Silicon Valley man sheds light on Egypt's crises

July 4, 2013 12:00:00 AM PDT
Egypt's new interim president is promising new elections and paying tribute to the protesters who helped bring him to power.

The supreme justice of Egypt's Supreme Constitutional Court, Adly Mansour, was sworn in as the nation's interim president on Thursday, replacing President Mohammed Morsi who was ousted by the military and placed under house arrest.

President Obama met with his national security team Thursday to discuss the situation in Egypt.

Dr. Ossama Hassanein's Silicon Valley office is a long way from Cairo, but his heart is there with the people in Tahrir Square and he talks frequently with family who still live there.

Hassanein says he and his family feel the people's movement to remove Morsi is the first big step in the right direction.

"A great deal of optimism, of joy, a feeling that we've regained our country and the best is yet to come," Hassanein said.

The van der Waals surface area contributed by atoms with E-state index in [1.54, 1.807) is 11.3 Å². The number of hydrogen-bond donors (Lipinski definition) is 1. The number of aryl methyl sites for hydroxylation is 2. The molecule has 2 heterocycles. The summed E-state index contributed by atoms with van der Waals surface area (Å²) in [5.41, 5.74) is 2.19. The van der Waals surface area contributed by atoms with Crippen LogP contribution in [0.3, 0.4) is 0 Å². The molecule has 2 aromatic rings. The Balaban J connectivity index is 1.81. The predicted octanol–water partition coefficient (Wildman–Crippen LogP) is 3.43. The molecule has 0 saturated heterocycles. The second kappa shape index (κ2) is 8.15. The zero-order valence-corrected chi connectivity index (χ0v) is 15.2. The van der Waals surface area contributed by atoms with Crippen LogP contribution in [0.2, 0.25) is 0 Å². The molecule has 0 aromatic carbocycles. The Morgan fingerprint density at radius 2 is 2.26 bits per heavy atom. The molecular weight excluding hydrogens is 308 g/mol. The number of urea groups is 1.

Morsi's removal has been called a coup d'etat by some, but Hassanein is adamant the change is coming from the people, not from the military.

"The representation that what has happened is a coup d'etat by the army is completely false. For the first time in history, we have seen not people lining up to applaud the army on parades, but the army lining up to protect the people on parade," Hassanein said.

Hassanein is involved in a start-up incubator at the University of Cairo, called Smart Village. It's been on hold for the last two years and just re-opened in June, which is perfect timing to capitalize on the changes he believes are coming.

He is not worried that another election will produce another Morsi. The current list of candidates includes what he calls extraordinary people.

"The latest is in fact the man who used to be the governor of the central bank of Egypt, P.H.D from Wharton with the bank of New York, experience in Wall Street, during the good times," Hassanein said.

He says the Egyptian people want what the rest of the world wants: Social justice, economic and educational opportunities, peace at home, peace abroad. And now, they just might get it.


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